Government has failed to justify EU opt-out, say peers
PUBLISHED April 23, 2013
Tuesday 23 April 2013 by Jonathan Rayner
The government has failed to make a convincing case for opting out of the European arrest warrant (EAW) and around 130 other EU police and criminal justice measures in the Lisbon Treaty, the House of Lords EU committee says today.
The government has to decide by 31 May 2014 whether or not the UK should continue to be bound by around 130 measures enacted before the Lisbon Treaty came into force in December 2009. If the government exercises its block opt-out, the UK may then apply to opt back in to individual measures. However, it is unclear how long opting back will take and what impact any delay might have upon access to justice.
The committee's report criticises the government for failing to engage with parliament, the devolved administrations and key stakeholders during the decision-making process. It says promised consultations with parliament have been repeatedly delayed.
The committee reports that the majority of witnesses considered the arrest warrant to be the most important of the justice measures. The witnesses said that it had led to 'the creation of a more efficient, simpler, quicker, cheaper, more reliable and less political system of extradition, which allowed for the return of those wanted for trial in the UK as well as allowing dangerous criminals to be extradited to other member states'.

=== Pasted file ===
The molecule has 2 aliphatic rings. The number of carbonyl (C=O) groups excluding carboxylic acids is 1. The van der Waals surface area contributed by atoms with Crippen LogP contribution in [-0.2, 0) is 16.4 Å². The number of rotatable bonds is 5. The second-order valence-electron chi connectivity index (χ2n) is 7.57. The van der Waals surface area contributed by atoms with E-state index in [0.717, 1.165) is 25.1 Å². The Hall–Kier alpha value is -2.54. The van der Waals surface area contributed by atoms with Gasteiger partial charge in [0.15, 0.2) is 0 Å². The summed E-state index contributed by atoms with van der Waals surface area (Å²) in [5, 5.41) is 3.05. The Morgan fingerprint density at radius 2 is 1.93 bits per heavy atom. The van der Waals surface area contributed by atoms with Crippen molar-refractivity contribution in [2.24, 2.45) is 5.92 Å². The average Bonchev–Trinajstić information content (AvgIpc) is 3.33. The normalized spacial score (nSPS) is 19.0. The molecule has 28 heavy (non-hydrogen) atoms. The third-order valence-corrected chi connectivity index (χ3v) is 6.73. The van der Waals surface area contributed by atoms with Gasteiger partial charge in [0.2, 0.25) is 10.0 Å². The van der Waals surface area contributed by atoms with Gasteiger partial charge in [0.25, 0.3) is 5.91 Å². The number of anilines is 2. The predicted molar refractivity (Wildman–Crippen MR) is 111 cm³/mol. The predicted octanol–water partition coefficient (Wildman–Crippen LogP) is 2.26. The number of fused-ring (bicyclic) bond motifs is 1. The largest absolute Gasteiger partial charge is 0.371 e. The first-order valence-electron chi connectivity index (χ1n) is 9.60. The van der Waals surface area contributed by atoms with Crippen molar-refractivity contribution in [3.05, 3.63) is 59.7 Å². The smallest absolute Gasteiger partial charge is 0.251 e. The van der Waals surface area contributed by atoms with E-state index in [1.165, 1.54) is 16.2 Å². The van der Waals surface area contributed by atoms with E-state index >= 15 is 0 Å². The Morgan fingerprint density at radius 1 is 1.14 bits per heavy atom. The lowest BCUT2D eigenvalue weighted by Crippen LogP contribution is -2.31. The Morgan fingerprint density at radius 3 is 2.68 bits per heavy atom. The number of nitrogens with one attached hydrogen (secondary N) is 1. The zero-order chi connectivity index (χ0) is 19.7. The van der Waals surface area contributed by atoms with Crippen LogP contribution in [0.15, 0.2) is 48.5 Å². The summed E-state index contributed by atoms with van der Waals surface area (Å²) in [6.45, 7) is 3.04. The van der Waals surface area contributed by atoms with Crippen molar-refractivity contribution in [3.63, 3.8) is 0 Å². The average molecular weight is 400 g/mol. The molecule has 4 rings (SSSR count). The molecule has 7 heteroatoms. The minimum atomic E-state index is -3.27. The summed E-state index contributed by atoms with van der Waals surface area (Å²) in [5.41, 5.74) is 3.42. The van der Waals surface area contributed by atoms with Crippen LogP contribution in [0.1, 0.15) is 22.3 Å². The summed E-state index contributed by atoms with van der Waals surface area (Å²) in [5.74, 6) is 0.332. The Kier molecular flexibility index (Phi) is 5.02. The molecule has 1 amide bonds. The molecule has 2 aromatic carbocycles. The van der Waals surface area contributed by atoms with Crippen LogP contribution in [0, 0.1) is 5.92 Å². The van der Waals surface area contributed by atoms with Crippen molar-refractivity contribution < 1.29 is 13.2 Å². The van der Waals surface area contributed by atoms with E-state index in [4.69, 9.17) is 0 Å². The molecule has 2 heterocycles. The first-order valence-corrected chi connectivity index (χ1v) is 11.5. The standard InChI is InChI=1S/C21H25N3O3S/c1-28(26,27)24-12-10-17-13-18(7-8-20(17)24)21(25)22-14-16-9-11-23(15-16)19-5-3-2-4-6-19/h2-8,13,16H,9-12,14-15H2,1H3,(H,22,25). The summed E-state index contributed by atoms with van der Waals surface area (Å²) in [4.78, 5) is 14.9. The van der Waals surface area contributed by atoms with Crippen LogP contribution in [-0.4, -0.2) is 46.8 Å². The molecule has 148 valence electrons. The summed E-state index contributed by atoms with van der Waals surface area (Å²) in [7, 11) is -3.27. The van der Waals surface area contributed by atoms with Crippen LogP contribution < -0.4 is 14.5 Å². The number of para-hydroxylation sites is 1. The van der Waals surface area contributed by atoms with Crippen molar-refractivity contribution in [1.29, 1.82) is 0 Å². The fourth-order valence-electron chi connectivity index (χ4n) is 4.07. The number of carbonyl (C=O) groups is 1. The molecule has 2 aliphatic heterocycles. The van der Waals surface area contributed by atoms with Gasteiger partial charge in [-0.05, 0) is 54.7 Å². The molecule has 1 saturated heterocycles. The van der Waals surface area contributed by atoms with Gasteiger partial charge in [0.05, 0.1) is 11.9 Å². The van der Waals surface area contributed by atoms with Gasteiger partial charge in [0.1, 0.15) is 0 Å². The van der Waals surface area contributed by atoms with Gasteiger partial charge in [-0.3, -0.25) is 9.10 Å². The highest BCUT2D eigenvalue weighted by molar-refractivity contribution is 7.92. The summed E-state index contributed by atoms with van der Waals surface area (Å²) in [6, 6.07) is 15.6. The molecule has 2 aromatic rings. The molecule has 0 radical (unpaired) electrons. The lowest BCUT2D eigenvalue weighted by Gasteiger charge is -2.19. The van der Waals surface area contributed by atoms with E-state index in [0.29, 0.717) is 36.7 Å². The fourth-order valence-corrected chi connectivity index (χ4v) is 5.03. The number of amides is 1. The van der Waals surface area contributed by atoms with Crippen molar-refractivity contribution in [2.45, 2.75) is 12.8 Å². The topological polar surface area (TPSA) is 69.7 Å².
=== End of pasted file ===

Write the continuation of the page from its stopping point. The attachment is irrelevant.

In 2011 some 93% of individuals surrendered by the UK were foreign nationals.
Lord Bowness, chair of the Justice, Institutions and Consumer Protection EU sub-committee said: 'While it would be theoretically possible for the UK to continue cooperating with other member states through alternative arrangements to the EU measures covered by the opt-out, we found that these would raise legal complications and result in more cumbersome, expensive and less effective procedures, thus weakening the hand of the UK's police and law enforcement authorities.
'The negotiation of any new arrangements would also be a time-consuming and uncertain process. The most effective way for the UK to cooperate with other member states is to remain engaged in existing EU measures in this area.'
Lord Hannay, chair of the Home Affairs, Health and Education sub-committee, said: 'Cross-border cooperation on policing and criminal justice matters is an essential element in tackling security threats such as terrorism and organised crime in the twenty-first century and we need to ensure that the UK police and law enforcement agencies continue to have the tools they need to counter these increasing threats.'